On 3 November, the Egyptian Initiative for Personal Rights (EIPR) received ambassadors and diplomats representing 15 countries, mostly from the European Union, at its Cairo office for a public meeting. The EIPR published photos on its social media pages, pointing out that the session was intended to assess the human rights situation in Egypt.
It look as if the regime of Abdel Fattah Al-Sisi did not appreciate this human rights endeavour, which came a few days before the announcement of US President-elect Joe Biden's victory. The regime launched an unprecedented campaign against the EIPR leaders and detained Mohamed Bashir, the organisation's Executive Director. Then Karim Ennarah, Director of the Criminal Justice Unit was arrested while he was on holiday. Later, the EIPR's administrative director, Jasser Abdel Razek, was also arrested and imprisoned for 15 days pending investigation.
The charges brought by the Egyptian authorities against the EIPR officials reveal the regime's ignorance of the nature of their work, the organisation's history and even the orientations of its members. Charges such as joining a banned organisation, spreading fake news and others related to terrorism cannot be pressed against human rights activists, who are recognised widely in Egypt and abroad, given the nature of their work over the years since the group's founding in 2002 by Egyptian journalist Hussam Bahjat. However, the way that Al-Sisi's regime handles issues is neither reasonable nor logical.
Two weeks ago I wrote in an article entitled "Sisi, Biden… and 20,000 Lies" that the human rights file will put great pressure on the Egyptian regime if Joe Biden starts to demand that Al-Sisi must respect human rights and take concrete steps to solve the issue of the country's political detainees. I expected the confrontation to begin after Biden's official inauguration at the end of January, but it seems that Al-Sisi could not resist his desire for repression and committing rights violations.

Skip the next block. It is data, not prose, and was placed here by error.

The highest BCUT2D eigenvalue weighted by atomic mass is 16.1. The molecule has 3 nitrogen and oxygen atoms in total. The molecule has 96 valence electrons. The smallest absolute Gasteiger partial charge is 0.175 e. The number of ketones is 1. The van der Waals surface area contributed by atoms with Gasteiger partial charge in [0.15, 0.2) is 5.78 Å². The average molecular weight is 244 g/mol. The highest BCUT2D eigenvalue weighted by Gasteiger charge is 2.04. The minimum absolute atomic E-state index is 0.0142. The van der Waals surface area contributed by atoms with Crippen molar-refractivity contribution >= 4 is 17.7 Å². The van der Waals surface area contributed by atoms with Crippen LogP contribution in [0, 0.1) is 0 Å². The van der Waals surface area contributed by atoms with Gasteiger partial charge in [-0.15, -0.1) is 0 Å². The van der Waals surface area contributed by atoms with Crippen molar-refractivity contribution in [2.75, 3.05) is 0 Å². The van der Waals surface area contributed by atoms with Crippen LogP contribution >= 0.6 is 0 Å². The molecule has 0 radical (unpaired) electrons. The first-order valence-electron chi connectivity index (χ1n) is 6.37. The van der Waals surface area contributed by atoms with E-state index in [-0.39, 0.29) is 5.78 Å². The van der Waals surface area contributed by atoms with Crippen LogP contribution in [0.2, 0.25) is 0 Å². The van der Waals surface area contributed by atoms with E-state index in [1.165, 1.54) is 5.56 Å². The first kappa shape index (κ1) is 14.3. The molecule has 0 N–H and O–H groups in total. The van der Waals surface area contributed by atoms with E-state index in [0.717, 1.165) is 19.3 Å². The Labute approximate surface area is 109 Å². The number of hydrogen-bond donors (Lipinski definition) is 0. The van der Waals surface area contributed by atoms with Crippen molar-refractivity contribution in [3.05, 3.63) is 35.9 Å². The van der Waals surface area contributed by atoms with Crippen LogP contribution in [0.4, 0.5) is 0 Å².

His regime can now choose to continue with the arrest of EIPR officials, take serious and foolish measures against Bahjat and his colleagues, and provoke further anger in the West; or succumb to pressure and release the detained activists immediately. This suggests that its human rights record is the regime's new weakness that might trigger its demise.
Statements from foreign ministries in significant countries and criticism from European ambassadors who attended the EIPR's meeting in Cairo, as well as the denunciation of the regime's actions by the UN, members of the US Congress and spokesmen for Western governments, have joined statements by more than 50 human rights organisations around the world, all of which demonstrate that the international community is aware of what is happening in Egypt. There is no longer any possibility of anyone condoning the crimes committed by Al-Sisi's regime. However, a spokesman for the Egyptian presidency responded to criticism by the French Foreign Ministry by describing it "as foreign interference in Egypt's internal affairs [which] we will not accept."
There are many questions about the timing and purpose of the arrest campaign. Media connected to the Egyptian regime, which initially attacked Biden and warned against his "offensive" statements about Al-Sisi and the demand for the Egyptian President to respect human rights, is the same media that blesses this ferocious campaign against Egypt's human rights activists and accuses them of terrorism and supporting the Muslim Brotherhood.
Al-Sisi does not understand politics — he once admitted that he is not a politician — and if the campaign's purpose is to send messages to human rights activists within and outside Egypt that there is no room for criticism and freedom of expression even with Biden's election victory, then the repercussions will be heavy for the regime
Being a human rights activist is now, apparently, a criminal offence in Egypt. Al-Sisi's regime does not really care about your political affiliations or orientations, but only sees you as a potential source of pressure distorting the carefully-cultivated image that the president has created for himself. The human rights issue may well turn out to be the first nail in the coffin of his military regime.
The views expressed in this article belong to the author and do not necessarily reflect the editorial policy of Middle East Monitor.